The Town’s Constable Thomas Kehoe Memorial Bridge is now covered with hand-crafted poppies thanks to a small group of women who wanted to share a message of peace and love with their community.
Created by the Hospice group, Knittervention, this latest yarn bomb is meant to inspire the community and get people thinking about what we can each do, to participate in peace.
The Knittervention group started meeting a year ago at the Village Playhouse thanks to a grant from New Horizons for Seniors. The group’s first project was to craft and create pieces to cover the front of the Playhouse last May to welcome the summer season, cottagers, visitors and seasonal residents. The yarn bomb was really well received and the women didn’t want to stop meeting so they started planning their next “bombing.” With all the celebrations happening for Canada 150, a Remembrance Day theme was bounced around and the crafters got to work.
“The poppy is such an important symbol to us as Canadians,” says Hospice coordinator Heather Brough. “It reminds us of the sacrifices made so that we can have freedoms that others don’t, so that we can have hope for our future and so that we can know peace. Each poppy was created with personal reflections and personal meaning put into each and every stitch.”
A small group of volunteers created the poppies and Brough says the Riverstone Retirement Residence and the Métis Nation also participated in the project. The diversity of those involved is reflected in the different styles, sizes and materials used to create these symbolic flowers that will stay on the bridge until November 13.
The Knittervention volunteers wanted the poppies to be on display for the week before Remembrance Day so that everyone would have a chance to be reminded of the sacrifice of our veterans and the group also hopes to inspire each member of our community to take some time to reflect on the quality of life we enjoy because of this sacrifice, so it was fitting that the small group gathered to install the yarn bomb during a cold November rain.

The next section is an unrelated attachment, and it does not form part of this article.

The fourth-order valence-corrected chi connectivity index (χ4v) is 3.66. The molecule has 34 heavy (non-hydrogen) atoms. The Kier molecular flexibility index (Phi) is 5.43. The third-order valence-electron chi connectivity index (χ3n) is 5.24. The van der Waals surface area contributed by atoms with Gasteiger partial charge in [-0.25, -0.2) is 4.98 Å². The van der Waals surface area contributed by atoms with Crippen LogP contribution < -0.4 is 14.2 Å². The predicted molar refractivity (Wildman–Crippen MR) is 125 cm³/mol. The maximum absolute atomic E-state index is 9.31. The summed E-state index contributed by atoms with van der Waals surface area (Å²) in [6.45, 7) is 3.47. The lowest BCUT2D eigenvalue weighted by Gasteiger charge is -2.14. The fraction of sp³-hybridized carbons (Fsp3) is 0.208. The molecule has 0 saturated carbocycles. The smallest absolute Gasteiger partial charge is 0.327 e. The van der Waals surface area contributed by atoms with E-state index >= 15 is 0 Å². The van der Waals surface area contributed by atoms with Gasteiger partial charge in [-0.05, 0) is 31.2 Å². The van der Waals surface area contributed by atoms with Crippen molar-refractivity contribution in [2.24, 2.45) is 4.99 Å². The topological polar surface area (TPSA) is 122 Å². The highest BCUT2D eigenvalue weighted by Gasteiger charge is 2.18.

It was easy for the volunteers to reflect on the horrible conditions that our veterans faced while they attached each poppy in the driving rain while cars raced by. The soaked and cold volunteers were grateful that after a few hours they could return to their homes and families for warmth and comfort – something those who fought went without.
The yarn bomb volunteers hope this art installation will provide a chance to reflect on the meaning of peace in our own community. Having the use of the Bridge close to The Royal Legion Branch 181 was also really important for the group as it allowed the Knittervention volunteers to offer a nod of thanks to those who keep our Legion and its message alive.
“This is a time for us to really reflect on what’s happening in the world and in our community,” Brough says. “We hope that people find this art installation as inspiring as we do.”
Brough and the Knittervention volunteers want to extend their thanks to the Town of Bancroft, The Royal Canadian Legion Branch 181, Rev. Lynn Watson and all those who donated poppies, yarn and support for this project. The Knittervention group continues to meet each Thursday from 6 – 8 at Vintage on Hastings and everyone is welcome at this weekly gathering.